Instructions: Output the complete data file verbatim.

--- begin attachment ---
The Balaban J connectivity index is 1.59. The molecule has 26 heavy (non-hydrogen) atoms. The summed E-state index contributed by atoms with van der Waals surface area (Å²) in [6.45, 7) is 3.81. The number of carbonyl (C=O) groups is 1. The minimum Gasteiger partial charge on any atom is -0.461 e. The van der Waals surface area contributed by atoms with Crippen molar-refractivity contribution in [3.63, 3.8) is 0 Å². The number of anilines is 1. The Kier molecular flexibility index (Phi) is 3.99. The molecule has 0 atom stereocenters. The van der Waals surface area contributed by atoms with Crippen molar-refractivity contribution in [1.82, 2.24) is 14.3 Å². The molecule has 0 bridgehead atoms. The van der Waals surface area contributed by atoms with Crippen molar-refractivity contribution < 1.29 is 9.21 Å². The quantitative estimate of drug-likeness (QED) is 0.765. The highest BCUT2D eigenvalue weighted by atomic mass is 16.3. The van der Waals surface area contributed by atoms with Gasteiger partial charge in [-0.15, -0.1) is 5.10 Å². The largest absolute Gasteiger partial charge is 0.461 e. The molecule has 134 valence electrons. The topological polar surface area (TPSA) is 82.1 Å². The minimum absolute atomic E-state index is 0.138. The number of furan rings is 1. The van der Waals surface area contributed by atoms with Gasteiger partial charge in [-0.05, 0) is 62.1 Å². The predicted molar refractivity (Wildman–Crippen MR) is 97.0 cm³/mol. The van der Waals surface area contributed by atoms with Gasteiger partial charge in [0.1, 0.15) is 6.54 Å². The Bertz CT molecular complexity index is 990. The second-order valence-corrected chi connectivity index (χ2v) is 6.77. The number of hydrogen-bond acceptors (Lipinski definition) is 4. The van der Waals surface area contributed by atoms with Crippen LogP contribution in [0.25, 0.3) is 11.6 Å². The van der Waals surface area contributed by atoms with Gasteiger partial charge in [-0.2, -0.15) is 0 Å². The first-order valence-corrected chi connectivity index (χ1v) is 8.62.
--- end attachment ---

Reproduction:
The Balaban J connectivity index is 1.59. The molecule has 26 heavy (non-hydrogen) atoms. The summed E-state index contributed by atoms with van der Waals surface area (Å²) in [6.45, 7) is 3.81. The number of carbonyl (C=O) groups is 1. The minimum Gasteiger partial charge on any atom is -0.461 e. The van der Waals surface area contributed by atoms with Crippen molar-refractivity contribution in [3.63, 3.8) is 0 Å². The number of anilines is 1. The Kier molecular flexibility index (Phi) is 3.99. The molecule has 0 atom stereocenters. The van der Waals surface area contributed by atoms with Crippen molar-refractivity contribution in [1.82, 2.24) is 14.3 Å². The molecule has 0 bridgehead atoms. The van der Waals surface area contributed by atoms with Crippen molar-refractivity contribution < 1.29 is 9.21 Å². The quantitative estimate of drug-likeness (QED) is 0.765. The highest BCUT2D eigenvalue weighted by atomic mass is 16.3. The van der Waals surface area contributed by atoms with Gasteiger partial charge in [-0.15, -0.1) is 5.10 Å². The largest absolute Gasteiger partial charge is 0.461 e. The molecule has 134 valence electrons. The topological polar surface area (TPSA) is 82.1 Å². The minimum absolute atomic E-state index is 0.138. The number of furan rings is 1. The van der Waals surface area contributed by atoms with Gasteiger partial charge in [-0.05, 0) is 62.1 Å². The predicted molar refractivity (Wildman–Crippen MR) is 97.0 cm³/mol. The van der Waals surface area contributed by atoms with Gasteiger partial charge in [0.1, 0.15) is 6.54 Å². The Bertz CT molecular complexity index is 990. The second-order valence-corrected chi connectivity index (χ2v) is 6.77. The number of hydrogen-bond acceptors (Lipinski definition) is 4. The van der Waals surface area contributed by atoms with Crippen LogP contribution in [0.25, 0.3) is 11.6 Å². The van der Waals surface area contributed by atoms with Gasteiger partial charge in [-0.2, -0.15) is 0 Å². The first-order valence-corrected chi connectivity index (χ1v) is 8.62.